I was disappointed, to say the least, and feel that I wasted my investment. McBirnie has done nothing more than recount the various legends and traditions about where the twelve apostles went after Jesus' ascension. I don't mean to discount his research. What he describes in the book is impressive: so many trips to the Middle East, or to this country or that country; so many documents reviewed, including some he says were never before reviewed by any researcher into the twelve. Much of the book is quotes from the ancient documents he reviewed, or from a few more modern books (say 15th and 16th centuries). It's clear he did much research, and believes what he has is scholarly. The fact that the book went to at least nine printings indicates there was a demand for it in the 1970s.

But what he does is divide the information he found into the category of traditions and legends. Traditions can be relied upon to be truth, he says, while legends should be taken circumspectly. How he separates legends and tradition is not as clear. But, apostle by apostle, he gives us the traditions, he gives us the legends, and he writes a short "biography" of each.

A good example is Bartholomew, one of the Twelve about which little is said in the Bible, in fact nothing more than his name in the list of the Twelve. He was the son of Tolmai.

"His ministry belongs more to the tradition of the eastern churches than to the western churches. It is, however, evident that he went to Asia Minor, in the company of St. Philip, where he labored in Hierapolis...." page 139
Bartholomew escaped martyrdom and went to Armenia, carrying with him a copy of Matthew's gospel. He labored in the area around the south end of the Caspian Sea, where eventually martyrdom caught up with him. One ancient document says he was skinned alive before being beheaded. But then legend has it he preached in India as well. His body (or at least part of it) allegedly is in St. Bartholomew Church, where it was moved after original internment in Armenia.

Give me a break. I don't see the scholarship in this. How does one differentiate between tradition and legend? It would seem by weight of evidence is what McBirnie did. If a whole lot of ancient statements said this is what happened to an apostle, while a few give conflicting information or travels and labors incompatible with the majority report, then the former must be traditions and therefore should be believed, while the others are obviously legends and should be discounted. And throughout the book he seems obsessed to know where these men were buried, laying credence to where their relics are venerated. The was a colossal waste of what are obviously superior researching skills.

I'm discounting the whole thing. I didn't finish it and won't. In fact, I'm not going to waste the 5/8 inch of shelf space this would take. It's going out in the next garage sale, unless I decide to recycle it so that some other schmuck won't take time reading it.

Tuesday, August 2, 2011

Tell me what you think, please

Hey readers:

I just made a post over at my blog at, concerning a new, more concentrated effort I'm thinking of making in my writing. I don't want to paste that in here. Would you mind following the link, reading it, titled "Citizen and Patriot", and letting me know what your thoughts are?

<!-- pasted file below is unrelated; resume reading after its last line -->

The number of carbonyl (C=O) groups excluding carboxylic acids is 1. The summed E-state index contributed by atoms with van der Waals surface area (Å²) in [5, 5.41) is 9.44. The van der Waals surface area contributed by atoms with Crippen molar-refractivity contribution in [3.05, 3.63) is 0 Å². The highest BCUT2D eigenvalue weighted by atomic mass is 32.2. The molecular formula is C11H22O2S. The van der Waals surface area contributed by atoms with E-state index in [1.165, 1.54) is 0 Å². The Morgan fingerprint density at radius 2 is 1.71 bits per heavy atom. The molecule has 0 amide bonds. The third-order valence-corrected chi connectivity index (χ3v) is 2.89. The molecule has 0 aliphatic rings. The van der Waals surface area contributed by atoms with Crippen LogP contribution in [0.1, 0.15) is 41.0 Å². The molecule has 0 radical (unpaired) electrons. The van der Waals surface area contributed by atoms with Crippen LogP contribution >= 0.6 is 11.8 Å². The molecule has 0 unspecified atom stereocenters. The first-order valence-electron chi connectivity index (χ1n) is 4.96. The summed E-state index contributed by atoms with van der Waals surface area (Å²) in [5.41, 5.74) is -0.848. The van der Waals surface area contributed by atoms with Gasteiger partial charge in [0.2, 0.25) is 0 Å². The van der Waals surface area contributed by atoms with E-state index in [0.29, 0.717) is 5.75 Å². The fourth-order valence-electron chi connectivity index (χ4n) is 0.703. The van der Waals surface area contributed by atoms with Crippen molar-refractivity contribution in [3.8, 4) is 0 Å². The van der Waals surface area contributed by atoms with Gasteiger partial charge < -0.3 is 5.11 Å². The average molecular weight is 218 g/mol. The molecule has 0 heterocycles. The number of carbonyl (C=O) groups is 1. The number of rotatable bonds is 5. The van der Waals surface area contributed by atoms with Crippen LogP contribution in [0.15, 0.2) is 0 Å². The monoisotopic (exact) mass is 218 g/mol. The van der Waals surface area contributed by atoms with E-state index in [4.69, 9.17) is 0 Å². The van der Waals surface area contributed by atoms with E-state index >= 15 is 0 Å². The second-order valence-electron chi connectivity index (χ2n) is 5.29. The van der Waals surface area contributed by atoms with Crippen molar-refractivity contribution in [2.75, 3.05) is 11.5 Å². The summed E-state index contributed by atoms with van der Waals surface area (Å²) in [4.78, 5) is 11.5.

Monday, August 1, 2011

Excuses and Factors Revisited

Let's see, my last two posts to this blog—actually my last four posts—were excuses of why my writing production has not been higher, and tacitly why I haven't been making more posts here. One was my tick-borne disease, ehlichiosis. This did indeed slow me down. It's still slowing me down, as I'm not moving as fast as I used to, still have stiffness and pain in my neck. It's improving, but I'm not there yet.

Then there was the Ephraim Factor. I'm sorry, guys, but time with grandson #1 was more important than writing or keeping up with this blog, or any blog. We had a great time, watching Veggie Tails and Winnie the Pooh, reading books, playing Runaway Pillow and T-Rex this or Unintelligible that. But he's gone now, along with the wife, safely in Oklahoma City, giving me a quite house with nothing to do but vacuum up some spilled food, wash and put away a few dirty dishes, wipe down the spills of a 3-year old from the kitchen table, and get back to writing.

Then there's the "what the heck do I do with two blogs" factor. At friend Gary's suggestion, I added an RSS feed of each blog to the other. So the posts I make on one blog are linked to the other automatically. That means readers of An Arrow Through The Air can, if they look at the RSS feed, get to my writer's blog by the links, or at least see that I'm active there.

That doesn't fully solve the dilemma of whether to keep the two blogs or, if I keep them both, what kinds of posts to make to each. But I suppose I don't have to solve that problem yet. I posted a political piece earlier today to The Senescent Man blog. I've posted here. Time to hop on over to my writer's blog and post about my writing routines. And where these three paths in the woods will lead, whether they diverge or converge converge, still remains to be seen.